Austin’s Impending Restaurant Bubble (Part 1)
A few weeks ago I shared some of my thoughts around the steps we’re taking to make Reset a product that our consumers feel good about paying for. In light of some restaurant closures that have hit Austin this summer, I wanted to focus today’s piece on what’s going on in the restaurant industry (our business partners), in the US and here in Austin, and some interesting trends and innovations that are happening in response. FYI, it gets a little depressing…
Over 50 restaurants, bars, and food trucks closed down in Austin in 2016. That number bumped up to over 70 in 2017. It’s July 2018 as I write this, and there have been almost 50 shutters already. Austin Java, an iconic Austin restaurant, closed its Barton Springs earlier this month because of the increases in their property tax, stating in their letter to their patrons “to stay in this location would mean a dramatic increase in menu prices in order to stay afloat.” Alcomar closed in May because of a “proposed rent increase by their landlords.” Fair Bean Coffee in South Austin closed after 10 years last November, with their owner stating that part of the closure was due to staffing challenges. Black Star Coop almost closed in 2017, but still struggles to find back-of-house staff because “businesses are just short on chefs right now.” In October 2017 Threadgill’s HQ location on Riverside stated that after 22 years of business, they were likely to close in 2018 since in the last five years, their cost to operate in that location (lease, insurance, rent, tax) increased 600%. They ended up signing a lease later in 2017 that guaranteed them three more years.
I could go on and on, but essentially what’s happening to this already slim margin industry are labor shortages (leading to rising labor costs), increasing property values (leading to rising rents), and a saturation of the market (leading to consumers spreading out their budget over many more restaurants), knocking many restaurants out of business. As Blackstar Coop’s owner stated, “Health care goes up every year. Rent goes up every year. All of our vendors’ prices go up every year.” This is happening all over the US, but with Austin’s rapid increase in property values and below average unemployment rates, restaurants are closing their doors quickly.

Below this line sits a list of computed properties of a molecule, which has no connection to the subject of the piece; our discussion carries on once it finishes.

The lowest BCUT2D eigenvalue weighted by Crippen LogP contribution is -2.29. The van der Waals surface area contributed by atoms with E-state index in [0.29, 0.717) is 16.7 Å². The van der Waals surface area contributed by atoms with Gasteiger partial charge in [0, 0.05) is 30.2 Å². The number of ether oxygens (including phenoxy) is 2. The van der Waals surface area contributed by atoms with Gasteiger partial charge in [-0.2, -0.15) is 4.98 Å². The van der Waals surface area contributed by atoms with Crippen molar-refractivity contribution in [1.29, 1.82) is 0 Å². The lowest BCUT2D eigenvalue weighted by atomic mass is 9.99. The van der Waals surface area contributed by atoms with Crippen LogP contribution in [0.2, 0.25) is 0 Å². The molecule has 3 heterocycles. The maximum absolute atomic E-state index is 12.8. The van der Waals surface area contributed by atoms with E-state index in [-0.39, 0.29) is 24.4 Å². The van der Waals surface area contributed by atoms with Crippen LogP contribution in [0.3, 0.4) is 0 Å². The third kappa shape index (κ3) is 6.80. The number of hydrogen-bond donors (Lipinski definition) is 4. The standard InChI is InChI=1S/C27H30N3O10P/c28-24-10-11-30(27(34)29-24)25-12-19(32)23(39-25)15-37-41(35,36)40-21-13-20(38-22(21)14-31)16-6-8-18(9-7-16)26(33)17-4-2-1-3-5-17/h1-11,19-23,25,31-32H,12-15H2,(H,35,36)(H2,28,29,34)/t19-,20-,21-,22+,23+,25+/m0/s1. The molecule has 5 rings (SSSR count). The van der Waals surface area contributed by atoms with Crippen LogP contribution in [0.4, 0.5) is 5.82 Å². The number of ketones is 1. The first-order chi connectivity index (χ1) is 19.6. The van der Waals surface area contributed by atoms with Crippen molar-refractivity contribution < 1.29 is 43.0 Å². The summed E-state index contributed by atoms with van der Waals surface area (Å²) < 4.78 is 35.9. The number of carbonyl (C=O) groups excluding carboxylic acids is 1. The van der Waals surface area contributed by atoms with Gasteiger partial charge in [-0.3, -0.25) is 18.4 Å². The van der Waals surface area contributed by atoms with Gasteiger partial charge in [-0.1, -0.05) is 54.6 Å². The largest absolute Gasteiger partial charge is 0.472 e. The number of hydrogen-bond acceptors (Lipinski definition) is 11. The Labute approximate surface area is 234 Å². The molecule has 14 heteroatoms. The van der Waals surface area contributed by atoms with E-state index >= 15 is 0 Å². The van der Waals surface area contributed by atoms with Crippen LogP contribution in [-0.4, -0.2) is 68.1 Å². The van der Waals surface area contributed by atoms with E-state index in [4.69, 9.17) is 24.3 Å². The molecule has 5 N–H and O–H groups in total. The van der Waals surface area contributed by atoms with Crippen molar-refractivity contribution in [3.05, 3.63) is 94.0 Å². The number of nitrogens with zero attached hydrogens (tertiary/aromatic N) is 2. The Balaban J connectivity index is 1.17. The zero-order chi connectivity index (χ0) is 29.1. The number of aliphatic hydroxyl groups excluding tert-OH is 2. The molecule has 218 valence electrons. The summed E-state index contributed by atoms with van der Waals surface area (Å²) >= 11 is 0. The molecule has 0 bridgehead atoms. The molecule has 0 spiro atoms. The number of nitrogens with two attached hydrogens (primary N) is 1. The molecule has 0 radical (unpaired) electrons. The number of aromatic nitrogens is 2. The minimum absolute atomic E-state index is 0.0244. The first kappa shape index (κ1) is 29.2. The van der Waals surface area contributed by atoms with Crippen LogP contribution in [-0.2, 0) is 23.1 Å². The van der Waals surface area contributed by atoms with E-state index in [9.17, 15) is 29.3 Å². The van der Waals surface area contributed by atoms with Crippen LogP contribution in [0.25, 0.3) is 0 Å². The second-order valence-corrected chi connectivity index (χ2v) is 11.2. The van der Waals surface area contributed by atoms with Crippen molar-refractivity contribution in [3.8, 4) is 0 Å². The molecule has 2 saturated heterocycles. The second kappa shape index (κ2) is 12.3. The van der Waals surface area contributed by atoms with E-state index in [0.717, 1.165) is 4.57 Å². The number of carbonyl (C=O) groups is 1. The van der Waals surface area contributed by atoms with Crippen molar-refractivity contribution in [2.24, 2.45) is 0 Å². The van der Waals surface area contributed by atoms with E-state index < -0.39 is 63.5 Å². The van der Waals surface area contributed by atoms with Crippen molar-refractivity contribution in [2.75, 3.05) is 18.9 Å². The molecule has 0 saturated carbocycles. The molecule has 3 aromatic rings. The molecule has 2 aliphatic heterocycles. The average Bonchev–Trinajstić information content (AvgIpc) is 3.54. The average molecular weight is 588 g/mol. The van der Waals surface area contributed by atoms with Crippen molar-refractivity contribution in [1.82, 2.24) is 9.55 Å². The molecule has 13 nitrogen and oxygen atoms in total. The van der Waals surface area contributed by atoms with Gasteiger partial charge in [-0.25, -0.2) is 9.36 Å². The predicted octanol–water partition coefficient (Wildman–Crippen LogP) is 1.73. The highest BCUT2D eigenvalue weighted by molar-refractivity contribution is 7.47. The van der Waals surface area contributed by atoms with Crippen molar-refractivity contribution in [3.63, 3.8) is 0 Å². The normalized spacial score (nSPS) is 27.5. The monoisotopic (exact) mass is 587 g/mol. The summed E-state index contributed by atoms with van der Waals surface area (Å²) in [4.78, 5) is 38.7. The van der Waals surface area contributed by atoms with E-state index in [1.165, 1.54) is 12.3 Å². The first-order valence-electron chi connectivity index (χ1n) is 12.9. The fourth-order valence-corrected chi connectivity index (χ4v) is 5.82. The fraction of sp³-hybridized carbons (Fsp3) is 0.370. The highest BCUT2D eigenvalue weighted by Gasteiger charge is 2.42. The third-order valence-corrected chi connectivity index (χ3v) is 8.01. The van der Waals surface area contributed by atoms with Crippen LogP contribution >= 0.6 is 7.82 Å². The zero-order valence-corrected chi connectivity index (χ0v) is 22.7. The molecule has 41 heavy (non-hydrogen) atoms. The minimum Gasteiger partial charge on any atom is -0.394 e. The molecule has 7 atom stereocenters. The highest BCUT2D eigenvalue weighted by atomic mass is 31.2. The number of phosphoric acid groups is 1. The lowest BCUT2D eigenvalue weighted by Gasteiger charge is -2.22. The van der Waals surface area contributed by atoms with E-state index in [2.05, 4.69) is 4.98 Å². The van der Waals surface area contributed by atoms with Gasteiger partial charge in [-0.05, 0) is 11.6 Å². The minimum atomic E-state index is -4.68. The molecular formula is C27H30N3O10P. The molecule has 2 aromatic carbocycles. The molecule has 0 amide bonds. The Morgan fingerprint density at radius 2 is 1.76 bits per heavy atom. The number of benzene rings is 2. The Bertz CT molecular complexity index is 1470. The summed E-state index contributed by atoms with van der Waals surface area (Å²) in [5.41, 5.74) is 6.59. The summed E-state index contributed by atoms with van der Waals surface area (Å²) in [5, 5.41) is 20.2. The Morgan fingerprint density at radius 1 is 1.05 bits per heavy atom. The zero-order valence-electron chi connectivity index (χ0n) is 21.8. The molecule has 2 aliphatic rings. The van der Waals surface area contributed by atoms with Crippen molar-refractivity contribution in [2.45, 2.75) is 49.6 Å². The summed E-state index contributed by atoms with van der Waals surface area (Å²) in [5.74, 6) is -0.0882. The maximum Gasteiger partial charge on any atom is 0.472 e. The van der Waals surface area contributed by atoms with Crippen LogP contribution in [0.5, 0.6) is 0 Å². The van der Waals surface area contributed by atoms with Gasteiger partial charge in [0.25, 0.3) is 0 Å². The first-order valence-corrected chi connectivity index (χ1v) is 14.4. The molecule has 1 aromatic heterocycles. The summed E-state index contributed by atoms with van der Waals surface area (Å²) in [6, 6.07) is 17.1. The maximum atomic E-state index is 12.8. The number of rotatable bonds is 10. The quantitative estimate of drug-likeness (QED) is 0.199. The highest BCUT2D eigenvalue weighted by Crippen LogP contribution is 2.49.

Thrillist predicts that there won’t “massive simultaneous closures” but “different cities will be affect at different times.” They predict that the restaurant industry is going to be hollowed out (essentially the gentrification of food), with fast-food and fast-casual succeeding due to lower labor costs, high-end restaurants weathering as long as they can keep defending their high meal prices with accolades and stars, and food delivery apps (like UberEATS and Blue Apron) taking away from the middle by providing high quality food at lower prices. Sit-down restaurants may revert back to what they were 20 years ago, “reserved for special occasions,” since they’re going to have to raise prices to keep up with their rising costs that are out of their control.
We can blame a lot of things for this unfortunate trend — for example Wall Street interests (our favorite punching bag) poured billions of dollars into the restaurant industry since the early 2000s after they got burned from the dot-com bubble, supporting chain restaurants more so than independents due to lower risk. The number of restaurants in the US is growing at about twice the rate of the overall population, but the number of independent restaurants dropped 3% (2016)!
And while chain restaurants are reporting slower same-store sales growth more recently, they are attracting more money from private equity and banks (like Del Taco and Papa Murphy’s) since franchise fees and royalty payments are buffers against overall sales declines (i.e. the lenders don’t have to worry about actually operating restaurants).
50% of US restaurant labor is in chain restaurants. If the restaurant bubble blows, there will be major ramifications on our labor market — restaurant jobs have accounted for 10% of this year’s job growth, and the hospitality industry is eclipsing all other major industries, with some predicting that by 2020 there will be more cooks and servers than factory workers.
If that isn’t sufficiently depressing, tune in for Part 2 next week where we talk food innovation, operational innovations, and tech innovations that are coming up across the globe and here in Austin that are coming up and what they mean for our independent restaurant community (it’s not all bad news).